Once upon a time, Alaythia wanted to do my hair. She started filling my hair with barrettes, then made them talk to each other, assigning them each names of people in her class, moving them around, of course, in the process.
My mom sent on another retelling of some of Alaythia’s recent storytelling (some pictures after, though not sure all pictures in all versions survived… it’s a continual frenzy of colored, written, scribbled, cut, glued, etc paper around here!):
“She made up 2 stories and illustrated them while telling them. It was actually quite amazing. First she told us the story of the “Lost Voice”. When we asked who had lost their voice, she immediately replied, “Great-great”. Now she could have been fooling around with us and really knew it was Babu, or she could have been thinking really deeply about death and how we’ll lose the “voice” of great-great in our lives soon. Not sure with that girl.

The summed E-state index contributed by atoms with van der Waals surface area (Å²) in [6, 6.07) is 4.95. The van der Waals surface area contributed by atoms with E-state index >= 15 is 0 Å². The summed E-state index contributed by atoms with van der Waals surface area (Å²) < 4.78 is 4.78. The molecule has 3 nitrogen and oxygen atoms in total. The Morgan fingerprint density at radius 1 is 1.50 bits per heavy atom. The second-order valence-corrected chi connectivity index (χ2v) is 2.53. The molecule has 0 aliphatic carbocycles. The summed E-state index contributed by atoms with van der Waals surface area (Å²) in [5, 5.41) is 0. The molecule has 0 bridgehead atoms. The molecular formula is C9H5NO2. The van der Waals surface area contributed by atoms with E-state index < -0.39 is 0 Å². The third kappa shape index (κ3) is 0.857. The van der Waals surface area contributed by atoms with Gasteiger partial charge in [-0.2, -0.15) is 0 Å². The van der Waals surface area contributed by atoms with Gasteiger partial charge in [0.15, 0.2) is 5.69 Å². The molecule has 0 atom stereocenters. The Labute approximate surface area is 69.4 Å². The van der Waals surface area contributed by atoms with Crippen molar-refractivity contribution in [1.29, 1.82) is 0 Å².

The second story was of a little girl named Alaythia, whom she drew, and then of her mommy, who she drew much taller than the little girl, in a green dress, which needed some pink on it, of course, so she drew a pink sash. And the mommy had tangled hair (at which point she scribbled intensely mommy’s hair on her). They were wonderful drawings but how amazing that she could use both left and right brain at the same time to illustrate her stories while she told us tales of this little girl and her mommy.
But my favorite drawing of the day was her apple seeds that grew into an apple tree, with both red and green apples on it – a true Washingtonian girl who knows her apple varieties. ”